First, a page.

1. #1
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    Default Firefighting documentary videos from Sweden

    I thought a few might be interested, it's in Swedish but I imagine most of what's going on is pretty self explanatory to firefighters.
    It's a tv documentary, three episodes are up online (free) so far (out of eight total) and it depicts the work of firefighters at Solna station in the Stockholm city FD.

    Episode 1, apartment fire, extradition from underneath a subway train: http://svt.se/svt/road/Classic/share...61734&a=719495

    Episode 2, apartment fire, two vehicle fires: http://svt.se/svt/road/Classic/share...61734&a=733736

    Episode 3, cardiac arrest, warehouse fire : http://svt.se/svt/road/Classic/share...61734&a=739079

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    Watched the first one so far, good to go. Good interior fire footage. I see the plastic bag for dead cats is a universal solution. Makes me want to learn Swedish.

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    This chick I know who lives in Sweden actually Im'd me about the show last night. She said we dont do anything in NYC compared to firemen in Sweden. Her only exposure to us was cutting a tree that was in the roadway LOL

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    The Swedes are s*** hot on the latest firefighting techniques and were amongst the first to grasp the flashover and backdraught phenomenon which was killing and injuring firefighters.

    Some of the stuff they do is amazing, theres some footage somewhere of a passenger ship fire where they used expolsives to gain entry through one side of the vessel!!
    United Kingdom branch, IACOJ.

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    Did anyone else find the cardiac arrest a bit odd compared to how we do things over here?

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    Gotta agree with Trailboss2 on the cardiac arrest....VERY strange the way they operate...

    1) What's with the guy in the jumpseat sprinting into the building with NO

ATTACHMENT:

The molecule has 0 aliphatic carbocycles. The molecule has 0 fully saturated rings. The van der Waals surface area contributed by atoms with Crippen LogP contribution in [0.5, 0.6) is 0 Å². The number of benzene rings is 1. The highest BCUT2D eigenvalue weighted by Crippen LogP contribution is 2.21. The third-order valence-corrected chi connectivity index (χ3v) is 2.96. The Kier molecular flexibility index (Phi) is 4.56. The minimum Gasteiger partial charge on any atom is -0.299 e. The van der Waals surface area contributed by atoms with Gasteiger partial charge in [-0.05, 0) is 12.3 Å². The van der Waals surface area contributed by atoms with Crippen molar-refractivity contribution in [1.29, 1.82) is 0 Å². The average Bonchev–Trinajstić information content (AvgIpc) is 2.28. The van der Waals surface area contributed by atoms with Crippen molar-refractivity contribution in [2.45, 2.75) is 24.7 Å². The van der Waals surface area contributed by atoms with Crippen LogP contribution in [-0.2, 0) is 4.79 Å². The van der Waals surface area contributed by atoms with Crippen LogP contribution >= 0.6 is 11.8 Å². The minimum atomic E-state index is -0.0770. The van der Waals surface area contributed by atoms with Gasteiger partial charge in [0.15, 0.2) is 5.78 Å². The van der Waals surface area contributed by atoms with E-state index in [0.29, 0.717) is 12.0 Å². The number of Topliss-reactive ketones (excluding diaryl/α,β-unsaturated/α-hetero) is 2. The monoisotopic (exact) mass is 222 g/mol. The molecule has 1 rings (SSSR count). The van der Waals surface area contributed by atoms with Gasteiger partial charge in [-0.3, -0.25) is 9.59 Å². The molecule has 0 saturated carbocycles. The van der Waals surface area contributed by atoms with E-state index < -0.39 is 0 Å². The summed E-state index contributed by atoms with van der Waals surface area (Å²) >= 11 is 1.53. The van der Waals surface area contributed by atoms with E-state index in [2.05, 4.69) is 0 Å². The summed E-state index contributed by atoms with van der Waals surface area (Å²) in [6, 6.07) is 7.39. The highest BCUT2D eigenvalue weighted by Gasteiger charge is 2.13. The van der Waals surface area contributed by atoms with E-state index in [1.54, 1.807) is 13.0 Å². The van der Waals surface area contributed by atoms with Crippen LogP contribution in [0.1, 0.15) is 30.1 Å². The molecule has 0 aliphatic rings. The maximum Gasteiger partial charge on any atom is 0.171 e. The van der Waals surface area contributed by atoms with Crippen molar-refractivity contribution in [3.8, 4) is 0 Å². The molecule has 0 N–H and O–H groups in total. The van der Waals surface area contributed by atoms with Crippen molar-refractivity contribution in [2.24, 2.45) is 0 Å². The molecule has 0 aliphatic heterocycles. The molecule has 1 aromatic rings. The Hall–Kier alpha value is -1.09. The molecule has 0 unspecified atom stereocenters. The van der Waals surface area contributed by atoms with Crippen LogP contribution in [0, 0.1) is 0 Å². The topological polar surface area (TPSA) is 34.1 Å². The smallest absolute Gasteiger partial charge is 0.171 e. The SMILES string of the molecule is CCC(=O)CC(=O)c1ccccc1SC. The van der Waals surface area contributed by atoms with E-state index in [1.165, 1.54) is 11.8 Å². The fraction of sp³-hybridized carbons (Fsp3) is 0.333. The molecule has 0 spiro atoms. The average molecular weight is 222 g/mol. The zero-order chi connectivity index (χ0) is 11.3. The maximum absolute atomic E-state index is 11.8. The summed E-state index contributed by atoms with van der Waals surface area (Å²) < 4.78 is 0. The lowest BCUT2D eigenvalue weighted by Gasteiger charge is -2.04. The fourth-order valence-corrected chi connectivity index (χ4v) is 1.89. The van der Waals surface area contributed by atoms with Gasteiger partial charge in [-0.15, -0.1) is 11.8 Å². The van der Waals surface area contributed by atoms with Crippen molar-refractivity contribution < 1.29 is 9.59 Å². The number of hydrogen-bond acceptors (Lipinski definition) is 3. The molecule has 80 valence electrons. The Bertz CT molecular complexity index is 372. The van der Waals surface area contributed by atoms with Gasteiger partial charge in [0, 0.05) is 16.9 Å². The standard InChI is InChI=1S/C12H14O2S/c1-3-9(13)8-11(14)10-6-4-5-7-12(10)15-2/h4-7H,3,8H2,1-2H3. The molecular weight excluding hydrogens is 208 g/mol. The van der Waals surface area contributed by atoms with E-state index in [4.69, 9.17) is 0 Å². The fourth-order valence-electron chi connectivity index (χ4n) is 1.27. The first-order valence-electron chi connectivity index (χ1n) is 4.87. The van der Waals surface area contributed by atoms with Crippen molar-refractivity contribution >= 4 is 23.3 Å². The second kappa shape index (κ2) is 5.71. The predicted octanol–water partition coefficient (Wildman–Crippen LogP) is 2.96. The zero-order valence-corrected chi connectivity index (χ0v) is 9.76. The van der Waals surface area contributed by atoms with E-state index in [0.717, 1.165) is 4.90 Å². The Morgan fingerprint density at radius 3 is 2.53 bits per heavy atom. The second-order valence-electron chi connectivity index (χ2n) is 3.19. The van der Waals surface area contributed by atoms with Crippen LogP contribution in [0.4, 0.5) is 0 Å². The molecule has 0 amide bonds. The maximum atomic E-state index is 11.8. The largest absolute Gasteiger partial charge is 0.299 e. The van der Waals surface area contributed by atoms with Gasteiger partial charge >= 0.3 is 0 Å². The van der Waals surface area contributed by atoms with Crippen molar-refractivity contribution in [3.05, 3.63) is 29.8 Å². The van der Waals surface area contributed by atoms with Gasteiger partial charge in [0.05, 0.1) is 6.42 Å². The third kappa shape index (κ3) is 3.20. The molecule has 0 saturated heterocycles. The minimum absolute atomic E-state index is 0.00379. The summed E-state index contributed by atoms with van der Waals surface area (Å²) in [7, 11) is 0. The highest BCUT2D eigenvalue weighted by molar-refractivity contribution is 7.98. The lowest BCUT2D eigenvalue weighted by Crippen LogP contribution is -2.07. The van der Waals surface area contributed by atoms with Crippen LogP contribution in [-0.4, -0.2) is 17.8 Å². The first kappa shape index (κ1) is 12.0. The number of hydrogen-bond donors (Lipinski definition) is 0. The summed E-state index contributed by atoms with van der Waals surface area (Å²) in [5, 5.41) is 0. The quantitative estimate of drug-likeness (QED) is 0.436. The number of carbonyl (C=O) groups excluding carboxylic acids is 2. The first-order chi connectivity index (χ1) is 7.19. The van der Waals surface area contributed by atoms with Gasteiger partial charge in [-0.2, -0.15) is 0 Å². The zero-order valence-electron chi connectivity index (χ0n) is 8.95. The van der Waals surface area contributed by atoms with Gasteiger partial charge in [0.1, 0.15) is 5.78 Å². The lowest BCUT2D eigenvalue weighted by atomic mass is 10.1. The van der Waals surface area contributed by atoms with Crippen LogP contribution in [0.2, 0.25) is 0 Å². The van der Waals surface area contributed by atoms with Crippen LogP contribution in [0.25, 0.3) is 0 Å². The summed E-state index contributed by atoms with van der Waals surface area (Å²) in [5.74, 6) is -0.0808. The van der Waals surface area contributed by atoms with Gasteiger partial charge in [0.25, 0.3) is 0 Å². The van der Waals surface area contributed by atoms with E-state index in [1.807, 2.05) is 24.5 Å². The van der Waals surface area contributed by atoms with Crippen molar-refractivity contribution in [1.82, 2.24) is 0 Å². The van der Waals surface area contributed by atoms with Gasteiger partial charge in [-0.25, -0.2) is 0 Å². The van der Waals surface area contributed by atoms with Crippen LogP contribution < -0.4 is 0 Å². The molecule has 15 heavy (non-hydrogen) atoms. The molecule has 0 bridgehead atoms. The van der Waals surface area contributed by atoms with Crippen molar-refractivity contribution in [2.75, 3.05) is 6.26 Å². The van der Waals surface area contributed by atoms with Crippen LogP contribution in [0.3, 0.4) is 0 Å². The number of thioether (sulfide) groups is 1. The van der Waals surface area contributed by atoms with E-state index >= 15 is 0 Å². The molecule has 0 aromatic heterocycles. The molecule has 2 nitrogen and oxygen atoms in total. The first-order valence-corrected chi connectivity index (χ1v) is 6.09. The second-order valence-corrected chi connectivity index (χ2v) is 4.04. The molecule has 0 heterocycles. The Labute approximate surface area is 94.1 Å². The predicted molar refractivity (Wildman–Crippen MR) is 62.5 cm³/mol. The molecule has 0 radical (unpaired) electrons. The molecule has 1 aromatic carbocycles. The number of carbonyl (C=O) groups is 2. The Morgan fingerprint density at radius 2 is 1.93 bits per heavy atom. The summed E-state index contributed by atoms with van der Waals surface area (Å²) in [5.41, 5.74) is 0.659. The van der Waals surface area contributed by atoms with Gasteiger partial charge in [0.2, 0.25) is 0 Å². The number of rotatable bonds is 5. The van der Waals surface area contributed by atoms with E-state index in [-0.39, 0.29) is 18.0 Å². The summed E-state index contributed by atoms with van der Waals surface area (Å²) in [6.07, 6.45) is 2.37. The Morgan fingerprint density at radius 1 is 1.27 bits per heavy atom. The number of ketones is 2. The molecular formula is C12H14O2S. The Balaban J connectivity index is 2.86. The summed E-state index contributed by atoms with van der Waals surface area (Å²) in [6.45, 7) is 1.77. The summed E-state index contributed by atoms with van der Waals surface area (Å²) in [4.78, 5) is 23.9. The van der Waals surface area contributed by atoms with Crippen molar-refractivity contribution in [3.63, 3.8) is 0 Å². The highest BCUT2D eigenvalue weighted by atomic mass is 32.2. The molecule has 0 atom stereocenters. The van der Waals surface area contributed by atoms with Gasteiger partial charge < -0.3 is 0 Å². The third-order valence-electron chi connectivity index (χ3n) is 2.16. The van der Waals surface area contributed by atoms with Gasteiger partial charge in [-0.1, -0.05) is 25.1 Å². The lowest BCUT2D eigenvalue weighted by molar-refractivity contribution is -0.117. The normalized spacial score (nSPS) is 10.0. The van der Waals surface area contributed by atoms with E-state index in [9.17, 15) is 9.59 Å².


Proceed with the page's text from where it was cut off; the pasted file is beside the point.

equipment in hand? I have seen people in many depts. do this...what good
    are you without equipment??? You are basically just a bystander wearing
    a really bright coat.

    2) Pocket face mask (ok, they had O2 hooked to it) but WHY? BVM's reduce
    the workload on the rescuer doing ventilations & allow you to move more
    tidal volume. Anyone notice the lack of an OPA thoroughout the arrest?

    3) Ok, what's with the ET tube AFTER he takes a breath No
    OPA, no BVM the whole time, they shock the guy like 5 or 6 times & then
    when he takes a breath, they intubate him???!!! Ok, then they hook up
    the BVM (didn't see supplemental O2 from my vantage point) but they
    have no one squeezing the bag...you can clearly see the pt. straining to
    take a breath through the giant straw they just slid down his
    throat..

    Don't mean to nitpick but come on...I realize we all run our operations different but there were some basic fundamental care issues here that are
    wrong whether they're in Sweden or downtown Oshkosh here in the USA. Seems that they didn't have a clear cut system of who does what...the FF who kept re-landmarking for every set of compressions was pumping away, then he's trying to hook up leads, then he's pumping away again meanwhile the one EMT (the female) keeps reaching across the pt. to check a pulse as the bald headed EMT sits there with a look of HUH (what do we do now, George???) on his face.

    I realize we're all not perfect (I certainly don't claim to be) but there were some issues there that professional rescuers (read professional, not career or volunteer) should not be doing. Oh well, makes you glad you live in the USA...

    Just my 2 cents...overall, I thought it was a good show...despite the fact I had no idea what they were saying!!!! Stay Safe...

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    The fourth episode is up now, it has two apartment fires, small house fire, carrying aid during power outage, suspected suicide attempt and animal rescue.
    http://svt.se/svt/road/Classic/share...61734&a=743665

    In comment to what's been said above I can only say that I don't know enough about procedures surrounding a cardiac arrest to be able to say why they do as they do and so forth.